Sustainable Tourism | Visit Sedona

Sustainable Tourism: Finding the Balance

SITUATION

One of the themes that has emerged over the past several years among Sedona residents is finding the balance between the community’s continued economic health, driven largely by tourism revenues, and the attributes that brought so many citizens to Sedona: its natural beauty and livability.

One of the Sedona City Council’s newer priorities is the concept of “sustainable tourism.”

The goal of the sustainable tourism effort is to shift the focus of the city’s contract with the Sedona Chamber of Commerce & Tourism Bureau (SCC&TB) from strictly marketing, sales and communications to a comprehensive approach of destination marketing and management with a greater emphasis on quality of life and managing impacts.  

OUTCOME

As a result of an intensive assessment of Sedona by the Global Sustainable Tourism Council, the SCC&TB selected the Nichols Tourism Group and Arizona State University School of Sustainability in October 2017 to develop Sedona’s Sustainable Tourism Plan.  The purpose of the plan is to achieve and maintain an economic, cultural and environmental balance to keep Sedona’s beauty and livability intact.

The plan will define sustainable tourism as an approach to planning, management, and marketing that constantly monitors and balances the trade-offs between a thriving tourist economy and tourism’s impacts to Sedona’s traffic, natural environment and sense of community.

The experts at ASU tell us that in order for Sedona’s tourism industry to be truly sustainable, there must be a balance among three key tourism benefits and impacts: environmental, socio-cultural and economic. Read the Inception Report.

Environmental. Without the red rocks, Sedona tourism would not exist. Our natural and built environments, including historic buildings and heritage sites, must be preserved. How can we ensure that our natural and built resources will be here for future generations? The Sustainable Tourism Plan will identify ways to heighten awareness of visitor impacts and manage in ways to reduce those impacts.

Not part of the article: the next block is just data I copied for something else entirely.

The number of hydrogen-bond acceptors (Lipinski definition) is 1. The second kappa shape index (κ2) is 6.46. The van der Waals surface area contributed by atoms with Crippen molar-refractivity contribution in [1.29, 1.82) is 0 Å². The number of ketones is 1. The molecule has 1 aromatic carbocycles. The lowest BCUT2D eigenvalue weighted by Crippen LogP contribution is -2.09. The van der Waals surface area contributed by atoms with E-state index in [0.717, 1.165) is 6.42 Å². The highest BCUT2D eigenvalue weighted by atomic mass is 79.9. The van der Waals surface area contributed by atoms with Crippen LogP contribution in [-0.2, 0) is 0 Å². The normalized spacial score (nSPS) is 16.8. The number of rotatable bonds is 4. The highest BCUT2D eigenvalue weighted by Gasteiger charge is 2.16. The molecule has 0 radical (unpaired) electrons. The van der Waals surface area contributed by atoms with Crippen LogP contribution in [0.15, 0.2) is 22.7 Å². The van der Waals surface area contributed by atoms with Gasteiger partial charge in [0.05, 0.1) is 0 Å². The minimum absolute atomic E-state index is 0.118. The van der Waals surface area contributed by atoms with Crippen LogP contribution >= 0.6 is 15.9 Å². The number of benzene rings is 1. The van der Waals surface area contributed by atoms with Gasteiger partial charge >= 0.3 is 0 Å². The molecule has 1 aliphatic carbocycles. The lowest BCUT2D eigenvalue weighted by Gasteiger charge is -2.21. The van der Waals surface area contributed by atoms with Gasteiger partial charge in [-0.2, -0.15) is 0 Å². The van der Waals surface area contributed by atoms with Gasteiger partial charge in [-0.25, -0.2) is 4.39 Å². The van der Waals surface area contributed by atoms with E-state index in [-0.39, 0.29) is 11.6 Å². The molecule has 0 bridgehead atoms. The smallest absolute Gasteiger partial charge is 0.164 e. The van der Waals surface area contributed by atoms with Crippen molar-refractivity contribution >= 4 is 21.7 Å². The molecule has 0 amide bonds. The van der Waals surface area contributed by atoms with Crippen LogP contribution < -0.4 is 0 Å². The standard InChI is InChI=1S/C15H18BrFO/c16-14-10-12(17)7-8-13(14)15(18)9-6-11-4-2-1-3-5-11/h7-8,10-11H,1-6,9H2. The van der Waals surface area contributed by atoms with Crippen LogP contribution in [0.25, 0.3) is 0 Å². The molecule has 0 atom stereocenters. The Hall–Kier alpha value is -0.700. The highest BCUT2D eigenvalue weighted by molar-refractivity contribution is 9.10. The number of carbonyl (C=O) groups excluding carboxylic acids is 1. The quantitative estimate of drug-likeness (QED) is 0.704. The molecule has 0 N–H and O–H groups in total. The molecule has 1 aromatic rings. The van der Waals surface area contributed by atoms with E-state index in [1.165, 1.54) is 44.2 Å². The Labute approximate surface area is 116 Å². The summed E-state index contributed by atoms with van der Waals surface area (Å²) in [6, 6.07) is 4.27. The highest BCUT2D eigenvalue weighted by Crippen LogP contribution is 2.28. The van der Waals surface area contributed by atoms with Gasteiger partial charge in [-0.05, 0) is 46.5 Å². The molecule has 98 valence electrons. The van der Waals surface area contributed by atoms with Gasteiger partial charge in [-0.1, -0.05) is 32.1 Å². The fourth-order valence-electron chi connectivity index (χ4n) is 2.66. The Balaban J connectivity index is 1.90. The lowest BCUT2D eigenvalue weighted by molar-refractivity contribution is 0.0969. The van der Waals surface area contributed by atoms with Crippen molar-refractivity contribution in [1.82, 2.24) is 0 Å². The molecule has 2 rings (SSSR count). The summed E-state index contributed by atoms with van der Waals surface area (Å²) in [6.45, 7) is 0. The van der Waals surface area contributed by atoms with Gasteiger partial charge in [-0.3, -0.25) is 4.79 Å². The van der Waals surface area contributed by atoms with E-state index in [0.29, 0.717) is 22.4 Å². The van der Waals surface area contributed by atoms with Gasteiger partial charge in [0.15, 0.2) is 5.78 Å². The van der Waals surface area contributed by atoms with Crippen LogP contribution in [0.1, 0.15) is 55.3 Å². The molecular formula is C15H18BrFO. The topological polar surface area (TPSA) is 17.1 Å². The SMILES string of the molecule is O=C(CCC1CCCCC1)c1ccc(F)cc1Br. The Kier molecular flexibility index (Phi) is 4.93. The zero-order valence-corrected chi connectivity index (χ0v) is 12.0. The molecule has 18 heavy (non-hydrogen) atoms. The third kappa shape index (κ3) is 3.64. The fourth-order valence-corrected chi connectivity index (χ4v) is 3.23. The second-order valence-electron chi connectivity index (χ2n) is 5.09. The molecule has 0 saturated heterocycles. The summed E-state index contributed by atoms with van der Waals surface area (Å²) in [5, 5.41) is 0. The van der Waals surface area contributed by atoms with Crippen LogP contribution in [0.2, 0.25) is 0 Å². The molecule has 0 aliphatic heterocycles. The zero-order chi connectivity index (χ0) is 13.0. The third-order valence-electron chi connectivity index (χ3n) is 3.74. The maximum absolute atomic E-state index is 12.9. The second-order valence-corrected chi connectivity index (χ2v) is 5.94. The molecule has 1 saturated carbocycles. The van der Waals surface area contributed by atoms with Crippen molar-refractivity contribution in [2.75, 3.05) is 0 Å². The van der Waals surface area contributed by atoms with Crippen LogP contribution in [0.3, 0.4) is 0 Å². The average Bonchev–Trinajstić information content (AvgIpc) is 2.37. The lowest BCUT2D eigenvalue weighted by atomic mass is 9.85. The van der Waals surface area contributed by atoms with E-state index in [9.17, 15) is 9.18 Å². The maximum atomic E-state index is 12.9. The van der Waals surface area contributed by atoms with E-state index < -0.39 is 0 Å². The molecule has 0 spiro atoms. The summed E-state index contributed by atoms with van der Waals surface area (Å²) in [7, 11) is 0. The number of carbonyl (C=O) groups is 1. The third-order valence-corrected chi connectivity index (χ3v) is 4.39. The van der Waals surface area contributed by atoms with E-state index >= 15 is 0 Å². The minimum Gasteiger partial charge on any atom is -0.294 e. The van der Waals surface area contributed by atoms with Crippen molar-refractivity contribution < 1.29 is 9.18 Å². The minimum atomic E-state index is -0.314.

Socio-cultural. Sedona residents have felt the social and cultural impacts of tourism as we experience increased traffic congestion and overcrowding, and housing impacts that affect tourism workers who can’t afford to live in our community. The goal is to balance the benefits of hospitality with the preservation of Sedona’s unique local character and traditions.

Economic. Every resident of Sedona benefits from tourism, which pays for our police and public safety services, beautiful community parks, cultural amenities, street maintenance and flood control projects. Sustainable tourism means sustaining the visitor tax dollars we need to support services and amenities without compromising our quality of life.

Creating, operationalizing and measuring the success of Sedona’s Sustainable Tourism Plan is a process with many steps.

In addition to gathering data about Sedona’s tourism trends, capacity, infrastructure and impacts, the city and the SCC&TB will listen to citizen and visitor opinions and desires to arrive at a shared vision of sustainable tourism. The process will be guided by a Strategic Advisory Committee (see who sits on this committee below) that includes a variety of residents who bring expertise in environmental, socio-cultural and economic sustainability along with members of Sedona’s tourism and lodging industry and the experts at ASU and Nichols Tourism Group.

Work is underway. The Sustainable Tourism Plan that will be created will include key indicators for measuring, monitoring and, if necessary, correcting any actions that might move us away from a balance of benefits and impacts.

Timeline Sept 2017 - Oct 2018

Strategic Advisory Group:

  1. Cindy Hauserman*
  2. Cynthia Lovely*, City of Sedona
  3. Darcy Hitchcock, Sustainability Alliance
  4. Hank Vincent, Slide Rock State Park
  5. Jennifer Wesselhoff*, Sedona Chamber of Commerce & Tourism Bureau
  6. Jeremy Hayman*, Sedona Golf Resort
  7. Joanne Kendrick*, Keep Sedona Beautiful
  8. Julie Rowe, US Forest Service
  9. Karen Osburn, City of Sedona
  10. Kyle Larson, Red Rock News
  11. Linda Goldenstein*, Goldenstein Gallery
  12. Lonnie Lillie*
  13. Michelle Conway, Sedona Chamber of Commerce & Tourism Bureau
  14. Mike Yarbough*, Keep Sedona Beautiful
  15. Nicole Branton, US Forest Service
  16. Russell Dilts, Verde Valley Medical Center

* Residents of the City of Sedona
 

Advisory Staff:

Christine Vogt, ASU Center for Sustainable Tourism
Kathy Andereck, ASU Center for Sustainable Tourism
Mitch Nichols, Nichols Tourism Group

 

QUESTIONS?

Contact Jennifer Wesselhoff, President/CEO of the Sedona Chamber of Commerce & Tourism Bureau.